At the Lawrence Berkeley National Laboratory’s Advanced Light Source scientists have come up with a new method to identify the structure of proteins. By using the lab’s powerful X-ray source, they implemented small angle x-ray scattering (SAXS) to map out the 3D structure of proteins faster than ever before. The technique has lead to an automated process that can go through thousands of different proteins.
To maximize speed, Hura installed a robot that automatically pipettes protein samples into position so they can be analyzed by x-ray scattering. And to analyze the resulting data, they used the supercomputing resources of the U.S. Department of Energy’s National Energy Research Scientific Computing Center (NERSC), which is based at Berkeley Lab. The supercomputer’s clusters can churn through data for 20 proteins per week, or more than 1000 macromolecules per year.
The result is a system that moves at breakneck speed compared to current techniques used to determine the shape and structure of proteins: x-ray crystallography and nuclear magnetic resonance. Recently, in the span of one month, the team used the system to resolve the structure of 40 proteins from Pyrococcus furiosus, a microscopic extremophile that can live at 100°C.
The Berkeley Lab team chose P. furiosus because it is an intriguing candidate for the production of clean energy and other applications. It has a pathway that produces hydrogen, which is a potential alternative fuel. And many industrial processes are highly acidic and very hot — conditions that P. furiosus loves.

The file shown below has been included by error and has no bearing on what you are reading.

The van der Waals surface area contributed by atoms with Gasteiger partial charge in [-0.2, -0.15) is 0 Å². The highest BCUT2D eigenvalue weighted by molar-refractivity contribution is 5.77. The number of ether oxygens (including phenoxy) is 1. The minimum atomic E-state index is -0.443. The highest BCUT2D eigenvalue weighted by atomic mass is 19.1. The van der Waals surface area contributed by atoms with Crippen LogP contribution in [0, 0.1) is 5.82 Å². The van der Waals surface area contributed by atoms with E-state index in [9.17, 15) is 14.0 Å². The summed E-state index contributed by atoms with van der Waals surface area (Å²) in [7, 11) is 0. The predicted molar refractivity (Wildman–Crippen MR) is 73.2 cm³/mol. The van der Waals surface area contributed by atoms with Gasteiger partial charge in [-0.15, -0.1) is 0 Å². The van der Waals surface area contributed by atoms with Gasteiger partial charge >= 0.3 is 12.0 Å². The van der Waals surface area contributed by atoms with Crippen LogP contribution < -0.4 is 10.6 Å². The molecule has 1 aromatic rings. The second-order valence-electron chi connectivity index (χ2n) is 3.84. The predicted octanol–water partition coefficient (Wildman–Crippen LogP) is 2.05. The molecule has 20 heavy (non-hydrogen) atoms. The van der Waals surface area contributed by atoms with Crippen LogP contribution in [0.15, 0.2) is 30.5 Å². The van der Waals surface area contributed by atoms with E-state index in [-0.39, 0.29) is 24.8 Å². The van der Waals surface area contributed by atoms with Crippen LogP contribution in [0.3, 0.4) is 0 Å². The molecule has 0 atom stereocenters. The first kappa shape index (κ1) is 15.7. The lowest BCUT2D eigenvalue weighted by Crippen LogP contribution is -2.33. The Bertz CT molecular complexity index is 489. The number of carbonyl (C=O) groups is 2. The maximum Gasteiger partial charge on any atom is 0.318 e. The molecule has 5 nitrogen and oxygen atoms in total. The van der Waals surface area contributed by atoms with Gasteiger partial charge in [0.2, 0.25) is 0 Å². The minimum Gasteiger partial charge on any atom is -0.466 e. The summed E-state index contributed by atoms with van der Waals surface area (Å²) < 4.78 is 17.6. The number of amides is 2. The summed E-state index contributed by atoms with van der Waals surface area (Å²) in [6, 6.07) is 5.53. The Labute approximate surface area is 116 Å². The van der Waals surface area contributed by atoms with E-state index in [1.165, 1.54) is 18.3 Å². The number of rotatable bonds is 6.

Of course, such speed doesn’t come without tradeoffs. X-ray crystallography yields extremely high-resolution images, while small angle x-ray scattering yields a protein’s shape at a much lower resolution of about 10 angstroms (one angstrom is one ten-millionth of a millimeter).
But the level of information offered by x-ray crystallography isn’t always necessary. Sometimes, simply knowing if one protein is similar in shape to another is enough to learn its function. And SAXS makes up for what it lacks in precision by providing accurate information on the shape, assembly, and conformational changes of proteins in solution.
Read: Protein structures revealed at record pace…